One of the waitresses at a locals’ restaurant in Arizona was talking to a group of people, saying something to the effect of, “If there’s someone out there within a 50 mile range who can break my heart, he’ll find me and make me miserable.” Her statement returned to my mind after I finished an oxygen-depleted-treadmill run at a local gym, when one of the Personal Trainers who I mentioned this to, became interested and asked ‘Why do women fall in love with men who treat them badly?’ He explained that when he was younger and a ‘bad boy’ that he had no trouble finding women who were wild for him. He’d date a few times until he sensed the woman was falling for him, then, he’d emotionally pull away and his calls and texts would slowly dwindle. Soon, he would stop asking her entirely which would result in her frantically calling 'him' for dates. Finally he’d tell her one thing and do another, and just be a “jerk” by his own accounts. He said the end result was always the same in that the woman’s desire to be with him increased the more he rejected her. Then he said, he would heighten the rejection by telling her he didn’t want a relationship. This seemed to make her want him more and she would confront his rejection with even more desire for attachment saying “But, I love you.” This was his final cue to exit, and he would quickly move on to the next woman, whomever she was, and if this new women fell for him, he would "dump” her, too. “What’s up with women who just want to be treated badly?” he asked.
Luckily, it takes very little motivation for me to launch into an explanation of the psychology of early childhood developmental. (And, no, his eyes did not glaze over. He was interested.). I had taught Infant Research and Childhood Development to Post Graduate candidates who were studying psychotherapy in NYC for over a decade.
Here’s what I told him: There are a few reasons why women want/put up with/feel addicted to ‘bad boys.’ All our adult behaviors have their origins in our earliest years. Early childhood, the years from 0 to 5, are some of the most developmentally intense times of life, both emotionally and physically. Our youngest years are exquisitely impressionistic because as children, we live in a very small, very self-focused world/environment that is made up of the home, and the people who take care of us, and our own emotional inner world of childhood desires and wishes.
Now here’s where it gets tricky: We’re each born with a particular temperament, meaning some of us are born with a pretty good sense of well-being, others are born more skittish or shy, and some of us are born more sensitive to emotions. Some children feel rejection at the slightest reason, for example the child may feel rejected when Mom and Dad go off to work, or when our brothers or sisters won’t play with us, and other similar examples. So, if we’re born sensitive and we feel rejected by everyday events, then, we’re more emotionally aware of ‘that’ particular feeling in ourselves. In a sense, we emotionally know or recognize the feeling of rejection.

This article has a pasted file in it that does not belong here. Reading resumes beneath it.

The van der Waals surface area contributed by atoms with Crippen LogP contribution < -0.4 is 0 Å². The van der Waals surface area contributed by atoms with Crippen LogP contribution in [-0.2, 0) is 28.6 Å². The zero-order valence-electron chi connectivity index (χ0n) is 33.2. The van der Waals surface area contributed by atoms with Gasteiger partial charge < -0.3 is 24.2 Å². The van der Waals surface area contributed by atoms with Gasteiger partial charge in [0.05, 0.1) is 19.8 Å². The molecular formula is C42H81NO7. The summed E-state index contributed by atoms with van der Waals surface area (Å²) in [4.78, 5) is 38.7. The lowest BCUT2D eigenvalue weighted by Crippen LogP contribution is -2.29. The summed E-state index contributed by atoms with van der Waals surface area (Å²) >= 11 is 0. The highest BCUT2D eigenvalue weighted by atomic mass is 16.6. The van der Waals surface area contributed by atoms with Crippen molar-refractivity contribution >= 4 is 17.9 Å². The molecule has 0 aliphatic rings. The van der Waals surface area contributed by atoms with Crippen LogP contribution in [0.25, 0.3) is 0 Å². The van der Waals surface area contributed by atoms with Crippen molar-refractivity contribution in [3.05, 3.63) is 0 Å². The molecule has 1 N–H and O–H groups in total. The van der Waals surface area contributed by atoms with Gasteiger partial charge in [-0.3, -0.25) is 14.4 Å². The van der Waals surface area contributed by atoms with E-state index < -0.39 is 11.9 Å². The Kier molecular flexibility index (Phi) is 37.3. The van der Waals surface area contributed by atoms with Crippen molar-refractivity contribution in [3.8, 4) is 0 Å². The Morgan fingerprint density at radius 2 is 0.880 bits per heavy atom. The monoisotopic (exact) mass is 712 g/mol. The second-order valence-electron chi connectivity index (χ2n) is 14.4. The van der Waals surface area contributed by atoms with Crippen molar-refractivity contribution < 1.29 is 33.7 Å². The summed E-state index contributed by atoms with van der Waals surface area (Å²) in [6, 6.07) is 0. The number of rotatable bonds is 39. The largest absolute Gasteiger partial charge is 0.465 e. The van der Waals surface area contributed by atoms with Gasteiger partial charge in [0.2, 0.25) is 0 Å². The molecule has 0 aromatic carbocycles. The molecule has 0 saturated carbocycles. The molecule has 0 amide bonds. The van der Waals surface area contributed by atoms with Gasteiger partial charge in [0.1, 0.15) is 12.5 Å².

So, what I’m saying is that the child’s way of being in the world becomes ‘set’ as behavioral patterns. When we develop our behavioral pattern, it’s like we’ve written out a script for our interactions with others. If the little girl felt rejected by her family, she has that ‘rejection script.’ Then, guess what! There’s a guy out there who reacted to his own childhood rejections by becoming rejecting as an adult (not a surprise since the boy child has a testosterone hormone that makes him more emotionally aggressive than the estrogen hormone that, in general, makes the woman more sensitive to her environment).
So there you’ve got it. There’s no big bang theory here, just different levels of childhood sensitivities that are then affected by different levels of behaviors within the child’s environments. You don’t need a big emotional trauma when you’re a child to create a sensitivity. All you need is a bunch of little normal everyday events that build up in the child and manifest in adulthood as an over-sensitivity; in this case, to feeling rejected.
“Ok,” says the Personal Trainer who was still listening to my story of why ‘bad boys’ often have an easy time attracting a woman, “How come these women don’t learn from their past experiences with these guys? How come they don’t stop wanting them?” So, I said, “Psychological research shows there are two major ways to change behaviors. One way to change behavior is through psychotherapy and the other way is through the experience of a trauma. I think the longer psychotherapy route is the better of the two choices and it doesn’t create the same havoc to the mind and body as a personal trauma.”
So, the other day, a new female patient was telling me she didn’t think her personal history, her childhood experiences of feeling rejected, had anything to do with her attraction to bad boys who rejected her.
Ok, I said to myself, “Then why in the world are you in my office telling me about a guy who just left you, for the third time now, and you’re here wondering how to get him back?” If people don't face their history, it'll just keep biting them in the back.